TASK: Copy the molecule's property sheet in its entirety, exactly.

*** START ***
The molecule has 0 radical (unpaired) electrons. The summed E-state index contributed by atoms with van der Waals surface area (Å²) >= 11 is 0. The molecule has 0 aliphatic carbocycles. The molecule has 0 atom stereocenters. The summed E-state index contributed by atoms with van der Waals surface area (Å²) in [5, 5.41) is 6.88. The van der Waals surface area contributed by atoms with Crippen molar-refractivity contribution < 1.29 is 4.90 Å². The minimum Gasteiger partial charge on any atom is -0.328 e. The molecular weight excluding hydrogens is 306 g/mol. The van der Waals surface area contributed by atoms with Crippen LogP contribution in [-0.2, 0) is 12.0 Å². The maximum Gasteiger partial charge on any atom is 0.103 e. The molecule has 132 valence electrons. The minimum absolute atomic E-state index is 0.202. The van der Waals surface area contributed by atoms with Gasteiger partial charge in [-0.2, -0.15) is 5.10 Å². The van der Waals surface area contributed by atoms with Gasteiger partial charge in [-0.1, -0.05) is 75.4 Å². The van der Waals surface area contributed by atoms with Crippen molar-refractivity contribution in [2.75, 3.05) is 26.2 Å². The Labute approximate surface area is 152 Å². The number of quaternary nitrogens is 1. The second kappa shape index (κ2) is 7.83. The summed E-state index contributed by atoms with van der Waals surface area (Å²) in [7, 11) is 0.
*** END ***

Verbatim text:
The molecule has 0 radical (unpaired) electrons. The summed E-state index contributed by atoms with van der Waals surface area (Å²) >= 11 is 0. The molecule has 0 aliphatic carbocycles. The molecule has 0 atom stereocenters. The summed E-state index contributed by atoms with van der Waals surface area (Å²) in [5, 5.41) is 6.88. The van der Waals surface area contributed by atoms with Crippen molar-refractivity contribution < 1.29 is 4.90 Å². The minimum Gasteiger partial charge on any atom is -0.328 e. The molecular weight excluding hydrogens is 306 g/mol. The van der Waals surface area contributed by atoms with Crippen LogP contribution in [-0.2, 0) is 12.0 Å². The maximum Gasteiger partial charge on any atom is 0.103 e. The molecule has 132 valence electrons. The minimum absolute atomic E-state index is 0.202. The van der Waals surface area contributed by atoms with Gasteiger partial charge in [-0.2, -0.15) is 5.10 Å². The van der Waals surface area contributed by atoms with Gasteiger partial charge in [-0.1, -0.05) is 75.4 Å². The van der Waals surface area contributed by atoms with Crippen molar-refractivity contribution in [2.75, 3.05) is 26.2 Å². The Labute approximate surface area is 152 Å². The number of quaternary nitrogens is 1. The second kappa shape index (κ2) is 7.83. The summed E-state index contributed by atoms with van der Waals surface area (Å²) in [7, 11) is 0.